Program Recap: Getting – and Staying – Ahead with Influencer Marketing

Product placement has come a long way since James Bond started sipping vodka martinis and firing up Aston Martins. As PR practitioners today, we are presented with a whole new batch of real-life ‘Bonds’ that inspire creative opportunities and bring measurable value to brands.

In a recent PR Club event, Caitlin Melnick, senior vice president at 360PR+, moderated a panel with Alexa Johnson, content creator and manager of client experience digital at Weber Shandwick, and Hayden Cohen, content creator and director of talent & brand partnerships at Wave Collective, to discuss all things influencers.  

Influencer marketing can seem daunting, so our moderator and panelists broke down how to conceptualize and execute impactful campaigns. 

Getting Started

Not sure where to begin? Micro influencers – those with an audience that’s larger than the typical personal following but smaller than a major influencer or celebrity – are a great way to dip your toe into the influencer pool. Because they tend to do fewer paid opportunities, their content tends to be more authentic. They take the time to actually use and test the product and know what will resonate with their attentive audience. They also tend to turn over content quickly and have higher engagement rates. 

If you’re considering a live shopping event on Instagram Live, Amazon Live or TikTok, make sure you’re clear on your brand’s goals. Flash sales are a good way to test the waters, but it typically takes an average of 5+ views of a product to convert a sale. These live events typically only provide link metrics around link clicks and viewers, so measuring impact and ROI could be tricky.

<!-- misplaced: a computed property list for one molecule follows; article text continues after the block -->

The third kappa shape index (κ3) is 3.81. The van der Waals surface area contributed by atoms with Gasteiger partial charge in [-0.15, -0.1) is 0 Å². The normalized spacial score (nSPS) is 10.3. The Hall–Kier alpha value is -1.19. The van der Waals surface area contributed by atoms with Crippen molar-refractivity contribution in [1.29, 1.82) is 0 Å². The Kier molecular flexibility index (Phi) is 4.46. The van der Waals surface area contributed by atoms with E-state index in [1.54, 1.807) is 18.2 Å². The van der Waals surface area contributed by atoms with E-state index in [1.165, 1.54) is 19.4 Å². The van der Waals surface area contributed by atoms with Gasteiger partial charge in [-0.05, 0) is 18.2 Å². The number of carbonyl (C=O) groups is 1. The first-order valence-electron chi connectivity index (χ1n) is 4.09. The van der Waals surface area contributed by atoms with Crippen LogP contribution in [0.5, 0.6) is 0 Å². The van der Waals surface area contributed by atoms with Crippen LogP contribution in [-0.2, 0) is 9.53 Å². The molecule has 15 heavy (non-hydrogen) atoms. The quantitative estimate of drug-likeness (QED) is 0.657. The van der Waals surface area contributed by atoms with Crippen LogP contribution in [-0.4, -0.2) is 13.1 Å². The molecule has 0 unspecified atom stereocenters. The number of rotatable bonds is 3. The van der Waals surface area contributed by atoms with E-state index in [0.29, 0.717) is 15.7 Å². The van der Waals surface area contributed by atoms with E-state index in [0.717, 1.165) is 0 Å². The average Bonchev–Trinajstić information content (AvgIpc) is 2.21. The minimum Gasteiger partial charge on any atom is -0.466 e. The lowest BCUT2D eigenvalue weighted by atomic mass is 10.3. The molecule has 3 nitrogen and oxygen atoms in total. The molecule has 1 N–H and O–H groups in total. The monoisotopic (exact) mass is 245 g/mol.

The most important thing to remember is authenticity. Don’t force something – or someone – to be a fit. Consumers follow influencers because they can relate or want to aspire to something in their life. If anything feels off-brand or out of place, your campaign will be less effective. 

Choosing your Platform 

No matter which platform you’re considering, one fact rings true for all: video content is king. While Instagram has been a fan favorite for years, TikTok has quickly established itself as a dominant force.

Instagram is scrambling to keep up with TikTok, making frequent changes to Reels and playing with metrics to feature influencers. It has also gone back to chronological feeds versus those you engage with most, which is considered to be a big plus for brands seeking to elevate visibility. 

 

While content is more apt to go viral quickly on TikTok, it’s not always the safest bet from an ROI perspective. Instagram provides more comprehensive reporting and measurement, as well as a more personalized experience. Because of this, many TikTok influencers tend to direct viewers over to their instagram.

The verdict from our panel of experts: TikTok is great to experiment with right now, but Instagram should continue to be the backbone of your campaign.

Working with Influencers
Like most things in PR, relationships are key. Influencers like to become friendly with brand reps and are more inclined to work together – and provide deeper discounts – to those they’ve built a rapport with.

They also want to be invested in the brands they are working with. When followers think of the influencer when they think of the brand (a-la Charli D’Amelio and Dunkin’ Donuts), that’s deemed a successful engagement. Consumers like to see influencers build longer lasting relationships with brands  vs. one off posts – that’s how they’ll engage with and buy into a brand. 

Looking for exclusivity and usage rights? Get ready to pay a premium. As these arrangements become more popular, they’re also becoming increasingly expensive. 

Remember That it’s Not a Sprint, it’s a Marathon
Brands need to understand working with influencers won’t be an immediate win. Successful campaigns take a lot of time, work and investment.  Long term partnerships see the best ROI after 6+ months at a minimum. One-offs don’t see much, if any ROI.

Influencers are having a greater and greater impact on the public relations and marketing industries, leaving brands no choice but to get involved. While it can be daunting, it is worth it in the long haul if you compile a campaign with the right components. 

 

This article was written by PR Club board members, Kat Aronofsky and Holly Bertschmann. 

 

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